Four names are forever etched into the hearts of Medina County law enforcement.
They are the fallen.
Killed in the line of duty.
Gone but not forgotten.
Saturday, members of law enforcement gathered at local cemeteries to place memorial plaques at the gravesites of the four fallen officers. It is a yearly tradition that ushers in the start of National Police Week, which runs today through Sunday. Across the country, hundreds of departments will pause to remember those who sacrificed their lives in law enforcement.
Don Searle, a former detective in the Medina Police Department and former trustee for the Greater Cleveland Peace Officers Memorial Society, said there are groups from across the country because officers understand the need to “memorialize and remember the officers who gave their lives in the line of duty.
Men like John Gates, Joseph Baca, Carl Summers and Mark Decker.
Gates, who is buried in Spring Grove Cemetery in Medina, died April 18, 1916, at the age of 57. He was a night watchman who was shot at a local grocery store by the city marshal who had a long-standing grudge against him. Gates had served with the Medina Police Department for eight years.
Baca, who is also buried in Spring Grove, died in the line of duty Aug. 26, 1976.
He was a sheriff’s deputy at the time and he was responding to a domestic disturbance call between a husband and wife.
While trying to place the husband under arrest, Baca was pushed over and fell into a bee’s nest where he was stung several times. He finally got the man in custody and returned to his vehicle where he collapsed. He suffered a heart attack as a result of an allergic reaction to the bee venom and died.
He was 57.
His son, Chief Deputy Kenneth Baca, has served with the Medina County Sheriff’s Office since 1974.
In December 1977, Lodi police Capt. Carl Summers was struck and killed by a hit-and-run driver while conducting an investigation. He was 31. He is buried in Woodlawn Cemetery in Lodi.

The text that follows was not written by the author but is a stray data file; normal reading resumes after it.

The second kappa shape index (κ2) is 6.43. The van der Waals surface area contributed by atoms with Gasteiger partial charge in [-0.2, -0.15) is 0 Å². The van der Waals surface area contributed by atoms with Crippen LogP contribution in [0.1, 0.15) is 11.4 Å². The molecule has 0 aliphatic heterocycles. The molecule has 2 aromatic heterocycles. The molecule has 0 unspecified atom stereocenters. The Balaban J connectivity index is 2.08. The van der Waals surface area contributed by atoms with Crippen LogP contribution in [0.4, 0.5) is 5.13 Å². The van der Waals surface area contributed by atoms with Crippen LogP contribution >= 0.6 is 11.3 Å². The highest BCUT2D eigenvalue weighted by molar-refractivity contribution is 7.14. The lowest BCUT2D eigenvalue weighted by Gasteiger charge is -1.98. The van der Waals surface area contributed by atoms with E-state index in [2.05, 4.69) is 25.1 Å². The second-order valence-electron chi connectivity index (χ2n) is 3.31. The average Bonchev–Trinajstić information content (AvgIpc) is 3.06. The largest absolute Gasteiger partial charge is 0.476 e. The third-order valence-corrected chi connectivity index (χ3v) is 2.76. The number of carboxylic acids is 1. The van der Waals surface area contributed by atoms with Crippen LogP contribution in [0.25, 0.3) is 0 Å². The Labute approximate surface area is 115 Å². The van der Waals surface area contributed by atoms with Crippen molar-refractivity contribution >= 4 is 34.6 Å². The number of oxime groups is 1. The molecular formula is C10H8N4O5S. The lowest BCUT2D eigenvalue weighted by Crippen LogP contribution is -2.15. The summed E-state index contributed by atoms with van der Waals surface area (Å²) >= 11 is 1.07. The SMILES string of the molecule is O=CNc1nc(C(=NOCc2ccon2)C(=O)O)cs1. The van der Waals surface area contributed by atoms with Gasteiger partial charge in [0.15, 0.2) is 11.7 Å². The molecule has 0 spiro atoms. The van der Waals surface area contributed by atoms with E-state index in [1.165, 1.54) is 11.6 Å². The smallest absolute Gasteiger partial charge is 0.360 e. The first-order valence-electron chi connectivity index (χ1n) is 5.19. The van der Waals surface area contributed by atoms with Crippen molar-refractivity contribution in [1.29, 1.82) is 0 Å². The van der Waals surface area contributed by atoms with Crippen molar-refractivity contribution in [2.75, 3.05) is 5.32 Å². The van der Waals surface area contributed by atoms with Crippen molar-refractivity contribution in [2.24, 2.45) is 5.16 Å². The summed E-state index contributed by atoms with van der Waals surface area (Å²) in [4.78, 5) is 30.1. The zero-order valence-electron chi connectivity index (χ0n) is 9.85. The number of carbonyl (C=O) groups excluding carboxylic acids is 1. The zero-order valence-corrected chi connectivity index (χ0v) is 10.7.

Brunswick resident Decker and his partner, members of the U.S. Department of Veterans Affairs Police, were shot during a routine stop and questioning of a suspicious person at the Veterans Administration Hospital in Brecksville. He was only carrying mace due to administrative guidelines and was killed instantly when the man pulled out a .45-caliber handgun and opened fire.
He was 31. He is buried at Eastlawn Memory Gardens in Brunswick.
“There are a lot of really unusual deaths like that,” said Searle. “They’re not all gunshots or stabbings or anything like that.”
The yearly remembrances serve to not only honor the fallen, but to let their families know they are not forgotten, Searle said.
“I think, a lot of times, the survivors feel like they’ve been cheated out of the lives of their loved ones, and it’s really important to them that people acknowledge that you respect what they have done and that their loved one will never ever be forgotten for what he’s done,” he said.
An American flag, police flag and plaque were placed at each gravesite by officers from the Medina police, Sheriff’s Office, Seville police, Hinckley police, Lodi police, Montville police and the U.S. Marshals Service.